Instant-Approval Credit Cards: What You Should Know

Editorial Note: The content of this article is based on the author’s opinions and recommendations alone. It may not have been reviewed, approved or otherwise endorsed by the credit card issuer. This site may be compensated through a credit card issuer partnership.

Written By

Updated on Thursday, October 26, 2017


Instant-approval credit cards are exactly what the name implies — immediate, instant-access lines of credit for those who qualify. It goes without saying that they’re ideal for those who need spending power now, but be sure to do your homework before going on an application spree.

Here’s what to know about instant-approval credit cards.

Instant-approval credit cards: Explained

These cards work just like any other credit card, except that in many cases, you can begin using an instant-approval card the same day you’re approved.

In other words, you’ll want to use these cards responsibly to avoid digging yourself into an unplanned debt hole. (We’ll unpack those details in a minute.) The application process varies from card to card, but the higher your credit score, the better your chances of scoring a card with reasonable terms.

You’re more likely to get approved by, for example, if you have “good to excellent credit. “That’s not to say that instant approval cards are off the table if you have less-than-perfect credit; there are plenty of lenders willing to work with people in this camp, but keep in mind that those with higher credit scores will generally get better interest rates and higher spending limits.

Beverly Harzog, credit card expert and author of “The Debt Escape Plan,” cautions people looking for quick access to credit to be sure they’re using it for smart reasons.

“The basic rules are the same: read the fine print and try not to carry a balance,” Harzog tells MagnifyMoney. “Just because it’s instant doesn’t mean it’s a good card for you. Research all your choices and make an informed decision.”

Another thing to keep in mind is that the word “instant” can’t always be taken literally. With the Discover card mentioned above, for instance, the company usually issues what’s called a “conditional approval” after receiving your credit score and approving your application. This will take a deep dive into your credit history, income and financial background, while also verifying that you indeed meet all the card’s requirements. The takeaway? Instant approval doesn’t always mean it’s a guarantee.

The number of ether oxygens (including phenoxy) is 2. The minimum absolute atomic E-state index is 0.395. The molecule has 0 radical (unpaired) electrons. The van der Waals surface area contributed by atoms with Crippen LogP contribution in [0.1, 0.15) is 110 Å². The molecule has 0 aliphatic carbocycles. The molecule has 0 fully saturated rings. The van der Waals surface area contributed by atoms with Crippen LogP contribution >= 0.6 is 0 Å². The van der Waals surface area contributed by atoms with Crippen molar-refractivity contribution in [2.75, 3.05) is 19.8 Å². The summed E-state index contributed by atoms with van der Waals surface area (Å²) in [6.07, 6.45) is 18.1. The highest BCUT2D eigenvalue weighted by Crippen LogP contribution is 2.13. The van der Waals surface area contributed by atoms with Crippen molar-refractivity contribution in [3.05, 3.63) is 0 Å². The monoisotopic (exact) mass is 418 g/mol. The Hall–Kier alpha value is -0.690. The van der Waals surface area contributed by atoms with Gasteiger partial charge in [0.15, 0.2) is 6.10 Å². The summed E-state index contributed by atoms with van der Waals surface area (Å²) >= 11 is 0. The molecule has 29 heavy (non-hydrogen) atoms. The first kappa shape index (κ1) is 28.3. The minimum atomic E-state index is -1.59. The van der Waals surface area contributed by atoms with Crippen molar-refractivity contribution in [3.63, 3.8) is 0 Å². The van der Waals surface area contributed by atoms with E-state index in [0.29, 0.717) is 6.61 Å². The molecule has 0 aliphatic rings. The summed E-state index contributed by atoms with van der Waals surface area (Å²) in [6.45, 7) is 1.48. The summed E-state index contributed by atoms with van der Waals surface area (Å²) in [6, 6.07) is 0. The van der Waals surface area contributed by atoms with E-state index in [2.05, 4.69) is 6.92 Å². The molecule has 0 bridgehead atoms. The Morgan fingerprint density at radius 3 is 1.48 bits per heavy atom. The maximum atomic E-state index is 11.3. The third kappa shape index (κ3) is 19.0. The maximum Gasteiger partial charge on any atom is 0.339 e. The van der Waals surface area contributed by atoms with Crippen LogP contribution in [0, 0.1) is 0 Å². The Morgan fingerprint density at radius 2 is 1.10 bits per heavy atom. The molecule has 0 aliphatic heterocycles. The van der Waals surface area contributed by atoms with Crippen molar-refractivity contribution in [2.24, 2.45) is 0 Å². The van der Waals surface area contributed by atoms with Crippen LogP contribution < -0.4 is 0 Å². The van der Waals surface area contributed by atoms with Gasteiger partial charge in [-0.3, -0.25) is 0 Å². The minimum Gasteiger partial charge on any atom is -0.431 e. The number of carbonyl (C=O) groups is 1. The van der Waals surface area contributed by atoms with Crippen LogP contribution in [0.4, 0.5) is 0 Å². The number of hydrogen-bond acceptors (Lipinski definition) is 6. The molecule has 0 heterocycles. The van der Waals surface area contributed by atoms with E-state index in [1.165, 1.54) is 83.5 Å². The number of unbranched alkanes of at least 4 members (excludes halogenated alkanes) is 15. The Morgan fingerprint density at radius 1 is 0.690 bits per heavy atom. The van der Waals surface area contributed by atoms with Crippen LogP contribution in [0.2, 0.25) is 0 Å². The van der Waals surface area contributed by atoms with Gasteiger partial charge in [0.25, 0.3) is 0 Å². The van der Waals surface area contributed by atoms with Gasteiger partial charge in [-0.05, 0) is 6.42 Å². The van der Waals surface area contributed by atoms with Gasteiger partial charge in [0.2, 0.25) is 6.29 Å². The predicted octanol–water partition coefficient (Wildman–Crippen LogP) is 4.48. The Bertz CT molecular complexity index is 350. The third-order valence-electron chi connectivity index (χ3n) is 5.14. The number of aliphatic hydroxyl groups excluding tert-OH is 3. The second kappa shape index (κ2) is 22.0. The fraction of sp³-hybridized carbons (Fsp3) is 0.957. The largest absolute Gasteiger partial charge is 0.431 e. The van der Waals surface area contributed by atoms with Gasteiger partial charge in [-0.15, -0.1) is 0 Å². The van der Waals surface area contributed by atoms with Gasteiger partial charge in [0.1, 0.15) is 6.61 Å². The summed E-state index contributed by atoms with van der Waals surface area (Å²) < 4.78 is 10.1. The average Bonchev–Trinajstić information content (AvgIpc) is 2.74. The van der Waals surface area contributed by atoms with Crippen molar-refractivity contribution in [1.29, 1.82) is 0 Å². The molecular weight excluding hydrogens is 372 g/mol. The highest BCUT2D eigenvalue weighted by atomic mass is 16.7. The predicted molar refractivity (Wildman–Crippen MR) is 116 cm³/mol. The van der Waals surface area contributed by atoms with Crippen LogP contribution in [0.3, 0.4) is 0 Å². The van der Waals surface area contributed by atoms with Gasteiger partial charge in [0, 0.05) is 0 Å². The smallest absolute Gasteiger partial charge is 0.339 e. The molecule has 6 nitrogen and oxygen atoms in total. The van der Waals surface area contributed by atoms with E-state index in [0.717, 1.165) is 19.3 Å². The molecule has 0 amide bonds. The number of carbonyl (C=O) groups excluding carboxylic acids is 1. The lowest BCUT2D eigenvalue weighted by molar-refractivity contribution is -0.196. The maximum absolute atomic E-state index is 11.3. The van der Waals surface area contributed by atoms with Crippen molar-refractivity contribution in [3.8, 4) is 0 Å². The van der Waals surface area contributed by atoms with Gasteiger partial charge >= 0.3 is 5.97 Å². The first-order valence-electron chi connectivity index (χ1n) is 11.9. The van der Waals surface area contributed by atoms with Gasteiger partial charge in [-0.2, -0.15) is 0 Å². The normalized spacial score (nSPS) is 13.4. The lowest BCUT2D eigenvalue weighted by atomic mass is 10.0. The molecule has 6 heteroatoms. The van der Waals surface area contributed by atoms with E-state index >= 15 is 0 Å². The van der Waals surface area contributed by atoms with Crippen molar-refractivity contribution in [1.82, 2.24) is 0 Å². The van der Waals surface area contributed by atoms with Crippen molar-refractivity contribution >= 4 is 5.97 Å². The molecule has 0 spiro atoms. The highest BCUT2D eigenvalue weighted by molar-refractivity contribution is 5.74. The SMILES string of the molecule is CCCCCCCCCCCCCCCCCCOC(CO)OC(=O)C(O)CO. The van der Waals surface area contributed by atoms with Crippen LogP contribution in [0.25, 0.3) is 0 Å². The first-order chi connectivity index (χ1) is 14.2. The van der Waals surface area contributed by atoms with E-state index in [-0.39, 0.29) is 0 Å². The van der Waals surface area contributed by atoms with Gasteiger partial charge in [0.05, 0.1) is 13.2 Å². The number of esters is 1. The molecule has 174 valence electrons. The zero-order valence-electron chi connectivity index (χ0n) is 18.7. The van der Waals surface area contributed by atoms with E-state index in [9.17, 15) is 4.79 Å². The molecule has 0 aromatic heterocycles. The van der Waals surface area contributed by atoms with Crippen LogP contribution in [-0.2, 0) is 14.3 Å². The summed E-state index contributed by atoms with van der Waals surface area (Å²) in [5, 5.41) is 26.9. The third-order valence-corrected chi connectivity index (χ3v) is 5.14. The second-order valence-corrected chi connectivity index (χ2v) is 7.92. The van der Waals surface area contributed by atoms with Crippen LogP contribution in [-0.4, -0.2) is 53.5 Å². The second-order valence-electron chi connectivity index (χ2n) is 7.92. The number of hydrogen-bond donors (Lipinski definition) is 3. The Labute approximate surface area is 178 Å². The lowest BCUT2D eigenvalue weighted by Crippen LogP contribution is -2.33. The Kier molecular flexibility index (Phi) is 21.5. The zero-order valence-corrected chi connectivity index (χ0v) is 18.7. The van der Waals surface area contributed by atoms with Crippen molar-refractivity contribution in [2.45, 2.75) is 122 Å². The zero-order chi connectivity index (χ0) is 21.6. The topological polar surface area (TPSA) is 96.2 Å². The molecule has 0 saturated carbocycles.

Why you might need an instant-approval card

Instant-approval cards are ideal for people who need credit in a hurry. There’s also the convenience factor of not having to wait too long to start using them. While the application and approval process are more accelerated, Harzog says that your standards should stay high.

According to Harzog, the ideal candidate for an instant-approval card is someone who needs to make an immediate purchase and will be able to pay it off by the time the first credit card bill comes due, thus avoiding interest. If it’s a big-ticket purchase that’s going to take you a bit longer to pay for, using an instant-approval card with a reasonable interest rate is your second-best choice.

Just remember: Applying for credit cards leads to inquiries into your credit report, which can adversely affect your score. To reduce the sting, see if the bank offers a prequalification service. You provide minimal personal information (usually just your address, name and the last four digits of your Social Security number), and the bank tells you if you’re prequalified for a card. This in no way affects your credit score, but it does serve as a great way to help you pinpoint the best card to apply for.

Though an affirmative prequalification doesn’t always mean you’ll ultimately be approved, at least this way you’ll know you’ve got a good shot.

The risks of instant-approval credit cards